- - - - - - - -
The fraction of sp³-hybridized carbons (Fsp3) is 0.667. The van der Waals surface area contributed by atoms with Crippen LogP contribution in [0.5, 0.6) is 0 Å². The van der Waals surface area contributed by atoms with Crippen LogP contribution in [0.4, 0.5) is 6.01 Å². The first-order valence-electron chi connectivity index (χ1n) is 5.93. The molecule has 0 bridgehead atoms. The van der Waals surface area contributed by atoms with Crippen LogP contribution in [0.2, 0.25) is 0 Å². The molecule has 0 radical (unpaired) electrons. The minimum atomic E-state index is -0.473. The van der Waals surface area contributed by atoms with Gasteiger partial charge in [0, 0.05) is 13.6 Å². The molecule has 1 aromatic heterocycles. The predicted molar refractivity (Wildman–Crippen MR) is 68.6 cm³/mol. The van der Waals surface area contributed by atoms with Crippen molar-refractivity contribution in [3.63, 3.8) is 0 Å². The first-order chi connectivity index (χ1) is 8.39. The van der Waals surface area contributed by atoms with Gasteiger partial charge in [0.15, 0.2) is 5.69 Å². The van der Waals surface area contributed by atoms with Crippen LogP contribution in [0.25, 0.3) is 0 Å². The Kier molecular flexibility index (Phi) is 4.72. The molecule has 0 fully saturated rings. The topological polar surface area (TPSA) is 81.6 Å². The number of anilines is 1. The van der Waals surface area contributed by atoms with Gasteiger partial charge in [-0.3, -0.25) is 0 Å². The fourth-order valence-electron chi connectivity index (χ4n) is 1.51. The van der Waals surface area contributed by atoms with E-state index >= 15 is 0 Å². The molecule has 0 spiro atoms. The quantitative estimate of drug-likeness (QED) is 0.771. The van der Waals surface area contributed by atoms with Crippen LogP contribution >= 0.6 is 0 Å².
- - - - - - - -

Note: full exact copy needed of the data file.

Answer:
The fraction of sp³-hybridized carbons (Fsp3) is 0.667. The van der Waals surface area contributed by atoms with Crippen LogP contribution in [0.5, 0.6) is 0 Å². The van der Waals surface area contributed by atoms with Crippen LogP contribution in [0.4, 0.5) is 6.01 Å². The first-order valence-electron chi connectivity index (χ1n) is 5.93. The molecule has 0 bridgehead atoms. The van der Waals surface area contributed by atoms with Crippen LogP contribution in [0.2, 0.25) is 0 Å². The molecule has 0 radical (unpaired) electrons. The minimum atomic E-state index is -0.473. The van der Waals surface area contributed by atoms with Gasteiger partial charge in [0, 0.05) is 13.6 Å². The molecule has 1 aromatic heterocycles. The predicted molar refractivity (Wildman–Crippen MR) is 68.6 cm³/mol. The van der Waals surface area contributed by atoms with Crippen molar-refractivity contribution in [3.63, 3.8) is 0 Å². The first-order chi connectivity index (χ1) is 8.39. The van der Waals surface area contributed by atoms with Gasteiger partial charge in [0.15, 0.2) is 5.69 Å². The van der Waals surface area contributed by atoms with Crippen LogP contribution in [0.25, 0.3) is 0 Å². The Kier molecular flexibility index (Phi) is 4.72. The molecule has 0 fully saturated rings. The topological polar surface area (TPSA) is 81.6 Å². The number of anilines is 1. The van der Waals surface area contributed by atoms with Gasteiger partial charge in [-0.3, -0.25) is 0 Å². The fourth-order valence-electron chi connectivity index (χ4n) is 1.51. The van der Waals surface area contributed by atoms with E-state index >= 15 is 0 Å². The molecule has 0 spiro atoms. The quantitative estimate of drug-likeness (QED) is 0.771. The van der Waals surface area contributed by atoms with Crippen LogP contribution >= 0.6 is 0 Å².